Division of Powers

 
 
 
 
In the American system of government there is a division of power between the states and the federal government that is embodied in the United States Constitution. At different times in our history, relative levels of power may shift from one to the other, but at all times there are certain functions relegated to the states and certain functions that are handled in Washington, D.C. One of the themes in American political history is federalism as seen in various arguments over whether the balance of power has shifted too much one way or the other, with some believing that all power should devolve to the states, with the federal government performing only a few tasks, such as the national defense, while others see a much stronger role for the federal government based on ideas of fairness and equity so that a citizen can move from one state to another and find essentially the same laws and the same benefits. At the present time, the new Congress is involved in an effort to shift power back to the states, and this may mean greater innovation and greater opportunity for states such as New Hampshire to shape policies and programs in an individual way to meet the needs of local citizens. In any case, there are certain roles and functions which belong to state government and which have traditionally been administered by the states.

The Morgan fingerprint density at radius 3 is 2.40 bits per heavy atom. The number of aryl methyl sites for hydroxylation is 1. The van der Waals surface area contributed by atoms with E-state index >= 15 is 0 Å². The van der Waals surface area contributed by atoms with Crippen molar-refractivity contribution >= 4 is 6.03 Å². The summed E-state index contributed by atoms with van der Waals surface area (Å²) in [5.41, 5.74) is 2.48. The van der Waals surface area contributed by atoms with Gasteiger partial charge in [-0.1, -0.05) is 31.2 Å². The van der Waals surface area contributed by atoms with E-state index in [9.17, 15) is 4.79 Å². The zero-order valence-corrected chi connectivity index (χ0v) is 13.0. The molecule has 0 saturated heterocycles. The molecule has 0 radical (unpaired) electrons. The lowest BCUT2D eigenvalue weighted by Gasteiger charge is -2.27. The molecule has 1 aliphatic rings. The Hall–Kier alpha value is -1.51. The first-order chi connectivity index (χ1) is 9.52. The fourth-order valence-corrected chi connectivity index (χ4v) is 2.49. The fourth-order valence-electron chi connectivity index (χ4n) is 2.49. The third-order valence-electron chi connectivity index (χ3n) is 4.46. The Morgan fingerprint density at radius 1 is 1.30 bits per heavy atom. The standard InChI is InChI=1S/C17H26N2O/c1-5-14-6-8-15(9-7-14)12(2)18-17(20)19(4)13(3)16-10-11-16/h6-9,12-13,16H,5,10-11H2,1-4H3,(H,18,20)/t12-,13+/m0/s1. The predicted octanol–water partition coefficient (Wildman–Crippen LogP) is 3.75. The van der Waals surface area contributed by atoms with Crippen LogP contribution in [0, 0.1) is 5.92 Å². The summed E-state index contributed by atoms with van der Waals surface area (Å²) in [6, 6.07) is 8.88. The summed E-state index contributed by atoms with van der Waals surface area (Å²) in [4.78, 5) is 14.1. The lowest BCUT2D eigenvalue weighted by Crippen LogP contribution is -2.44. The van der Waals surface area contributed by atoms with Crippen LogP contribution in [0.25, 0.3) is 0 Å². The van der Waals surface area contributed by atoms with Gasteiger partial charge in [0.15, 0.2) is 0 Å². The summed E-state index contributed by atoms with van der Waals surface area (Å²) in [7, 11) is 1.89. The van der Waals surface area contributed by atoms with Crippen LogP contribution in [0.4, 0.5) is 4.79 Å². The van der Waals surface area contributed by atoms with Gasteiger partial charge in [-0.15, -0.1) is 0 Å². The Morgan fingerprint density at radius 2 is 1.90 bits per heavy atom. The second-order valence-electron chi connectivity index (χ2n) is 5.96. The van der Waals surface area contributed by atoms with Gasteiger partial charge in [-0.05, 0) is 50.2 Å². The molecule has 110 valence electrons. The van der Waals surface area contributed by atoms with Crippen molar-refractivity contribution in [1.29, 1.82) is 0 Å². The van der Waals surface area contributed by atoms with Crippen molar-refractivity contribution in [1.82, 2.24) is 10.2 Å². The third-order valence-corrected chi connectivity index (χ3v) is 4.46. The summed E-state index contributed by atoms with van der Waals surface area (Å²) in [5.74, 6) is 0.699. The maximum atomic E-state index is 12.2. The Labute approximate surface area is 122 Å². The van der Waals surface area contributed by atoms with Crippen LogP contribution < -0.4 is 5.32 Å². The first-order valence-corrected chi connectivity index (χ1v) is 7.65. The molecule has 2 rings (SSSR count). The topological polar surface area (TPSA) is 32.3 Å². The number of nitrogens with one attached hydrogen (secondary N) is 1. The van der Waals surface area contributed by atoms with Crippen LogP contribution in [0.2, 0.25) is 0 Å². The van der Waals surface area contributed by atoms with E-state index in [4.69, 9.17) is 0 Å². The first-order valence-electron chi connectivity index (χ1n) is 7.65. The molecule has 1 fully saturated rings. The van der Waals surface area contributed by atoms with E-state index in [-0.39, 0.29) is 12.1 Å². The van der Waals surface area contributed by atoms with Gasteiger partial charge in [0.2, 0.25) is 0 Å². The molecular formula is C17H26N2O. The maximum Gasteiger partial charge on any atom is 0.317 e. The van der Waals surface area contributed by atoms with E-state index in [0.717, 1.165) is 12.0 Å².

The system that has developed was based first on arguments among the Founding Fathers over the proper role of a central government and the power that

     
 
 
 
    

 

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